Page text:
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  • Print publication year: 2016
  • Online publication date: March 2016

Introduction: overview and research rationale


This is a special year for ASEAN. On August 8, 2007, ASEAN celebrated its 40th anniversary. In November, the ASEAN Summit will be held in Singapore. One of the key deliverables of the Summit is the adoption by the 10 ASEAN Leaders of the ASEAN Charter. It has the potential to transform ASEAN into a stronger, more united and effective organisation … [I]t will grow a culture of taking our obligations seriously. In the past, only about 30 percent of ASEAN's agreements were implemented. We will put in place a system of compliance monitoring and, most importantly, a system of compulsory dispute-settlement for non-compliance that will apply to all ASEAN agreements.

Tommy Koh, Walter Woon, Andrew Tan and Chan Sze Wei Singapore Team for the drafting of the ASEAN Charter

The adoption of the ASEAN Charter on 20 November 2007 was a momentous turning point in the 40-year history of the organisation. Through this treaty, ASEAN member states inaugurated the maturation of their grouping into a formal international organisation with legal personality, codified regional norms and set in place a firm legal and institutional framework to bring about the ASEAN Community. Achieving this lofty ambition for the rule of law and institutions to reign meant that regional commitments required better adherence. To that end, the ASEAN Charter stipulated compliance monitoring and dispute settlement mechanisms to enhance implementation levels of ASEAN instruments. These changes, enunciated in the ASEAN Charter, were the culmination of ASEAN's gradual evolution, catalysed into being by the Eminent Persons Group (EPG) tasked with advising on ASEAN's new trajectory and drafted into existence by the High Level Task Force (HLTF). In particular, the EPG pushed for the institutionalisation of ‘effective monitoring, compliance and dispute settlement mechanisms’. It is significant that adherence to the rule of law and institutions is deemed so crucial to ASEAN's transformation that while the HLTF did not incorporate all the EPG recommendations, those pertaining to compliance monitoring and dispute settlement were.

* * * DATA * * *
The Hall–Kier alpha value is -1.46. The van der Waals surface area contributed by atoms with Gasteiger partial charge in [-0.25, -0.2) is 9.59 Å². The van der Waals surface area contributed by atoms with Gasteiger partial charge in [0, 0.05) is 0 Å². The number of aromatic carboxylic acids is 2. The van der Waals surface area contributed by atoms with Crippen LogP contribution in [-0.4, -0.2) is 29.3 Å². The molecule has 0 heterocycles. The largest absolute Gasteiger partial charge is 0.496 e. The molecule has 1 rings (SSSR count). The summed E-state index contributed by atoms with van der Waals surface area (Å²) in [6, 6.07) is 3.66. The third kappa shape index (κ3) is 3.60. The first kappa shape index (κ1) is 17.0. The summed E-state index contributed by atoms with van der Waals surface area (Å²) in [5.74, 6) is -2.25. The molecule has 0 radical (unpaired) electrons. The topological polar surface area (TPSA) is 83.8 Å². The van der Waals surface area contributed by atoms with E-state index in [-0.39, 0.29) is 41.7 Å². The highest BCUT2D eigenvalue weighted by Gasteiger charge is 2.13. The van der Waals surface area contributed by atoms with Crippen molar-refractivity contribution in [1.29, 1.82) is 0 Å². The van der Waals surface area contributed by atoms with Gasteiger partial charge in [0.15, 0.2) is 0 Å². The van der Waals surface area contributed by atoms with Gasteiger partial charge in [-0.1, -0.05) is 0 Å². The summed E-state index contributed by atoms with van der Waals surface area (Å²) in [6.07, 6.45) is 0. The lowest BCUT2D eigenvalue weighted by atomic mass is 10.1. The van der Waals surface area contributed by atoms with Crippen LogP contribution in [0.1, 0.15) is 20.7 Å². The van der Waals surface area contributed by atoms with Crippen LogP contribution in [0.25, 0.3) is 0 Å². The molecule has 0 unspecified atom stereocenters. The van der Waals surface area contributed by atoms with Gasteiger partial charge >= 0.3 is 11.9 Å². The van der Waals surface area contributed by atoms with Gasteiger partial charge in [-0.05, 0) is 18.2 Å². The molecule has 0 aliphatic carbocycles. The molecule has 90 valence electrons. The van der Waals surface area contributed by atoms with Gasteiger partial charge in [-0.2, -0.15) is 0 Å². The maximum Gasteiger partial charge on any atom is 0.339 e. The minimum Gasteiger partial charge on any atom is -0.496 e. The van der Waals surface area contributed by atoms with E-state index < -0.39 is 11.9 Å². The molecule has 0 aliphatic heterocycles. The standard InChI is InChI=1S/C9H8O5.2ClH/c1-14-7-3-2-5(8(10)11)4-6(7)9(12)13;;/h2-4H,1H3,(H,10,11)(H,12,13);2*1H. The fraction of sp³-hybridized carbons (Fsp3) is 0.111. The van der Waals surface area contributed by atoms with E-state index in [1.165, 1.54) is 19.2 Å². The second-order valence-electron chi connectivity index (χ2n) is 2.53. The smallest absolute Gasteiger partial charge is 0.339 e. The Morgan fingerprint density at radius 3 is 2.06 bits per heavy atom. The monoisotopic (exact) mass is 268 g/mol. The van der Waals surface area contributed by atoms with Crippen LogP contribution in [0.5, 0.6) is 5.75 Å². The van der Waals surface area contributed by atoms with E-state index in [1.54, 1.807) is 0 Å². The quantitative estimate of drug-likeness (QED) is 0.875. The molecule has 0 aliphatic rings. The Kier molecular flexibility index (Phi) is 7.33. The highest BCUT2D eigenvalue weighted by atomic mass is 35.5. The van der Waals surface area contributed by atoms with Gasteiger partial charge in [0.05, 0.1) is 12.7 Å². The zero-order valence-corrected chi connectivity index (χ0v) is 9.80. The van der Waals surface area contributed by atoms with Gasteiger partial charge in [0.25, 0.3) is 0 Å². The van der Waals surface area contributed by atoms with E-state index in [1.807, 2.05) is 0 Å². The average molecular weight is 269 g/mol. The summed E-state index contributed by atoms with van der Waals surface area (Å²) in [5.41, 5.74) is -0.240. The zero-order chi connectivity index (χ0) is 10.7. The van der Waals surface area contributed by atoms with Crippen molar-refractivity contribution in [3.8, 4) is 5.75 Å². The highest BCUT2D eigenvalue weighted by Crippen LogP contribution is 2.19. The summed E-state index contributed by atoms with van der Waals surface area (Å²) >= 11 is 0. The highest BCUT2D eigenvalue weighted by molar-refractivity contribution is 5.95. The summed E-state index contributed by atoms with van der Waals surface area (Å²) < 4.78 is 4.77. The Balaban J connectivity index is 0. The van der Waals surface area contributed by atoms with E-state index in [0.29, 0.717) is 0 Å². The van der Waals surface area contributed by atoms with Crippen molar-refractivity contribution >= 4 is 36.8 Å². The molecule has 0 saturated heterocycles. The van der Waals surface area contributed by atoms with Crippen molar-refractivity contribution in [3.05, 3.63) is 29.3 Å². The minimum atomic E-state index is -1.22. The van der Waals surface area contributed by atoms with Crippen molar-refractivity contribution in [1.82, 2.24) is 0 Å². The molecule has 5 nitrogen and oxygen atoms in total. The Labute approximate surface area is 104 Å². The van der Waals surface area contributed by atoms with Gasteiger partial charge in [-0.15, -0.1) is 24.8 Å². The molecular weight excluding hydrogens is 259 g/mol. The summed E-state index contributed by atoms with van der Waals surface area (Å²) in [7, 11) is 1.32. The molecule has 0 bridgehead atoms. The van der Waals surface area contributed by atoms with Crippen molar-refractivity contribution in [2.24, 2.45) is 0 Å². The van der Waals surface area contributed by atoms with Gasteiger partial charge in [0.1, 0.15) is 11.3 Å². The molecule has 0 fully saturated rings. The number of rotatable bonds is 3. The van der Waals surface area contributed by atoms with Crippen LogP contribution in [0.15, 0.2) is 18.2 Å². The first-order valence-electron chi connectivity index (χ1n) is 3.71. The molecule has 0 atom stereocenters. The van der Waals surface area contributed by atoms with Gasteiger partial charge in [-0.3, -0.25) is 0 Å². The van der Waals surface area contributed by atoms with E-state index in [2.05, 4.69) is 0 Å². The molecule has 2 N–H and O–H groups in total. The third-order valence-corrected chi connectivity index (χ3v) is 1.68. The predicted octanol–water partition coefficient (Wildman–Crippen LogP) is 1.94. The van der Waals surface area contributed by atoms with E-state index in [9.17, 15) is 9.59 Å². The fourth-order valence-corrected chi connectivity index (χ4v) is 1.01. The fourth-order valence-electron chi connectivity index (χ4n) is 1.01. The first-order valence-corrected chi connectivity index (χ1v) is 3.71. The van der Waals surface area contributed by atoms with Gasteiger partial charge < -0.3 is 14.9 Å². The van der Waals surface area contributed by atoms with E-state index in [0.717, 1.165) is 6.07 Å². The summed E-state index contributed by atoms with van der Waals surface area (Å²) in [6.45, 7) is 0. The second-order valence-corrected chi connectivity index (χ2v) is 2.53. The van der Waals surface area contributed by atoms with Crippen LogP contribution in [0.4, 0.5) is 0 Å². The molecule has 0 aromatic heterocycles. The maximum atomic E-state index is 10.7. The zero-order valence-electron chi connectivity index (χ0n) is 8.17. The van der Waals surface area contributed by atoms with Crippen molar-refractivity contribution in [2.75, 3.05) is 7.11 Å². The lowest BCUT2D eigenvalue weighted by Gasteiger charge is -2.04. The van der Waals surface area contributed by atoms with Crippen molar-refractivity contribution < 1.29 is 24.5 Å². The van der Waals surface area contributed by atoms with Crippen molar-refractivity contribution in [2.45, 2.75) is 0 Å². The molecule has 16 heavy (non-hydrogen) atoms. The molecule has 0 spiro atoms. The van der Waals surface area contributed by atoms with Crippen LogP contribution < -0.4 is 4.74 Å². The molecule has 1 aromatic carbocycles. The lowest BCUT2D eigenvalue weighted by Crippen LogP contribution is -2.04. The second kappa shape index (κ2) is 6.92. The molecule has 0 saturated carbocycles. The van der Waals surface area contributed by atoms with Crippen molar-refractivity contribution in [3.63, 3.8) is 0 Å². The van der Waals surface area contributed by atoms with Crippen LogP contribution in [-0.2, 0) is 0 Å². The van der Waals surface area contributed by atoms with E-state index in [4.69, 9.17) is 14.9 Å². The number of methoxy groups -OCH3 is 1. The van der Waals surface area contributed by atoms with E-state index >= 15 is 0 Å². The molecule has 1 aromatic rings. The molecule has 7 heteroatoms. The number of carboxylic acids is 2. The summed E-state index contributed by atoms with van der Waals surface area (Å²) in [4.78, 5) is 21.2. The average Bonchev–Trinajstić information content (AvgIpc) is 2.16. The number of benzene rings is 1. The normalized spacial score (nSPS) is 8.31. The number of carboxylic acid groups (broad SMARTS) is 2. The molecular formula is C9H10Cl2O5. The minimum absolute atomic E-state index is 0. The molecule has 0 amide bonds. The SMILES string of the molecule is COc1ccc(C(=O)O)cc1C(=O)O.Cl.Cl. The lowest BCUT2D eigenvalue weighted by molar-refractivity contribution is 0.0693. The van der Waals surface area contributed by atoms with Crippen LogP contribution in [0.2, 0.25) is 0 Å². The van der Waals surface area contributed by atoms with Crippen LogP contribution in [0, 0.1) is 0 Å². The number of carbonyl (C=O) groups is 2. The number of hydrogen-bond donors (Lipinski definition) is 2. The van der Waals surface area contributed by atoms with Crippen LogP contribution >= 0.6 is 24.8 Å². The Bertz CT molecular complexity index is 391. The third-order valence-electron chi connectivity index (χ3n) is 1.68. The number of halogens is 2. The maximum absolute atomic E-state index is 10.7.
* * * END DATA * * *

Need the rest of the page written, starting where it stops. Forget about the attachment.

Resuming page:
As the organisation's reputation and achievement of the ASEAN Community hinges on member states’ adherence to commitments, the rationale behind this book is to test whether ASEAN's faith in dispute settlement and monitoring mechanisms as a means to better compliance is justified and the extent to which they can facilitate this process.

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